In 1918 Theda Bara was one of the biggest stars in Hollywood. Leading in popularity and box office appeal was Mary Pickford. Charlie Chaplin came second. And not far behind these two giants of the silver screen, Theda Bara.
She was the hottest sex symbol to hit the motion picture screen since, well, since the flickers started flickering. Bara was The Vamp, the sexually insatiable woman, the lethal seductress who sucks the life out of a man, then abandons him, leaving only chaos and destruction in her wake. Theda Bara was the original femme fatale.
This was, of course, a carefully created image.
Ricardo Cortez (1900-1977) was a handsome and talented leading man whose image, in the silent era, was that of a hot-blooded Latin lover.
In truth, his name was Jacob Krantz, the son of a kosher butcher, born and raised in the mean streets of New York’s Lower East Side.
John Wayne’s commitment to Conservative values cemented his support of Israel.
Indeed, there was a time when even Hollywood liberals supported Israel publicly, and through generous charitable contributions. Tragically, classic liberalism is dead, replaced by a postmodern Democrat party—progressivism—that is radically left and infused with the classic Jew-hatred of Marxist-Lenninism.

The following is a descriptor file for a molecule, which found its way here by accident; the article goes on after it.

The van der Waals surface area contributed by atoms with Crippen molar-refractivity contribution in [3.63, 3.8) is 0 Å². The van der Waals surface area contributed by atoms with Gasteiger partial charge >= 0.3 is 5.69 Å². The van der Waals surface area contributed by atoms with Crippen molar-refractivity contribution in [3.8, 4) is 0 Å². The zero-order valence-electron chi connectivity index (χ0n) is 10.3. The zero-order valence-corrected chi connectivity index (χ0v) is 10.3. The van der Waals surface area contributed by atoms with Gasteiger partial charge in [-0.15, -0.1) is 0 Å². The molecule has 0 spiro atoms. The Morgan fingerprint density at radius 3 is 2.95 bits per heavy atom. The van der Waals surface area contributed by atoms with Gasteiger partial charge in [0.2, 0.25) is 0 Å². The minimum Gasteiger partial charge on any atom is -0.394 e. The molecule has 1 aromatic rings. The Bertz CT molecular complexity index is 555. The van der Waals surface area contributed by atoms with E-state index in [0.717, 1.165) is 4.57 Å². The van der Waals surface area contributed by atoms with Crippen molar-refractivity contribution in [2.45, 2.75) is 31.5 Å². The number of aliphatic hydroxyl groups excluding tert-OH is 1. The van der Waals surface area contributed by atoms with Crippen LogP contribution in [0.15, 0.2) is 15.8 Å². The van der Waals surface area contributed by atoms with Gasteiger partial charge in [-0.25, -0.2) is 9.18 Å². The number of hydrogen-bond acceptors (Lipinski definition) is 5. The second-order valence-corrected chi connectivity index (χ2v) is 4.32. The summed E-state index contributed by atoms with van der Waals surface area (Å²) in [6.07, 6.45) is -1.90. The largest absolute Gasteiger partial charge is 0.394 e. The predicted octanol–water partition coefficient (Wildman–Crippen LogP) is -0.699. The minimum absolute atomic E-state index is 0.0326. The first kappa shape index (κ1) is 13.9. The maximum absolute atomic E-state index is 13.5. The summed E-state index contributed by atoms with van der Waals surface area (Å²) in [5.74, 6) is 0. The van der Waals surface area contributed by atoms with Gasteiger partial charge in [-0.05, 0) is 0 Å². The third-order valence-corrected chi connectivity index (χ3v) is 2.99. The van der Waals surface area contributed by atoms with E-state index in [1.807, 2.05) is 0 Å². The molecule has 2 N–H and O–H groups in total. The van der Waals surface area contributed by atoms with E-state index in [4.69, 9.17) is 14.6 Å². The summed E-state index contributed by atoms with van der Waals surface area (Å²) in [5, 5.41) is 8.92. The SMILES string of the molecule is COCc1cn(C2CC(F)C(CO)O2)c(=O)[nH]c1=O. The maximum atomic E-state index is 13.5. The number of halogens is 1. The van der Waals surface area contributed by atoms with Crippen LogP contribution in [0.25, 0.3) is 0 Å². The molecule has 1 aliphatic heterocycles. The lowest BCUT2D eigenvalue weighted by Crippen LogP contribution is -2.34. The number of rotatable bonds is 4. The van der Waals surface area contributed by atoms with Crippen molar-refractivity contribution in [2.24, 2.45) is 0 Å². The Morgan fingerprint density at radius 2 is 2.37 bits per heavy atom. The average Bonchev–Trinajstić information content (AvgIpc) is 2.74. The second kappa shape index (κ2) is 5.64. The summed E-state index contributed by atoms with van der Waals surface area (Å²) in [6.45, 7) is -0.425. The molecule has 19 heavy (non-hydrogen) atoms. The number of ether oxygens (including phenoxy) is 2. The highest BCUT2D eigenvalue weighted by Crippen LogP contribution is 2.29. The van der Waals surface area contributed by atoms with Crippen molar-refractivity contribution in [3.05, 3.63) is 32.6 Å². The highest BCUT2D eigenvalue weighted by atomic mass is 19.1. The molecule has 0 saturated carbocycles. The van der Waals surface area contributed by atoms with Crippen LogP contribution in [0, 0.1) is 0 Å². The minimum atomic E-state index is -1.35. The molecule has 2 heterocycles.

In Scott Eyman’s compulsively readable biography of John Wayne, we glimpse Wayne’s activism on behalf of the Jewish state.
In 1988, Ava Gardner sat down with British author Peter Evans to write a Hollywood memoir. But Evans quickly discovered that Ava was a hopeless alcoholic who, when drunk, told juicy tinsel town tales. But when Ava sobered up, she ordered Evans not to use any of “the good” material.
Ava knew where all the bodies were buried. But too many of her Hollywood crowd were still alive. Settling scores would not settle anything for Ava. The aging star was in desperate need of money. In the end, Ava abandoned the project. Rumor says that Frank Sinatra paid Ava not to write the book.
Ava died just two years later. Evans went to his grave with his Ava Gardner book unpublished. But his notes have finally seen the light of day as Ava Gardner: The Secret Conversations. Ava was a natural storyteller with a great eye for the telling detail. Her rich store of memories could have made for an invaluable piece of Hollywood history. However, what remains of those fragmented sessions is compelling and compulsively readable.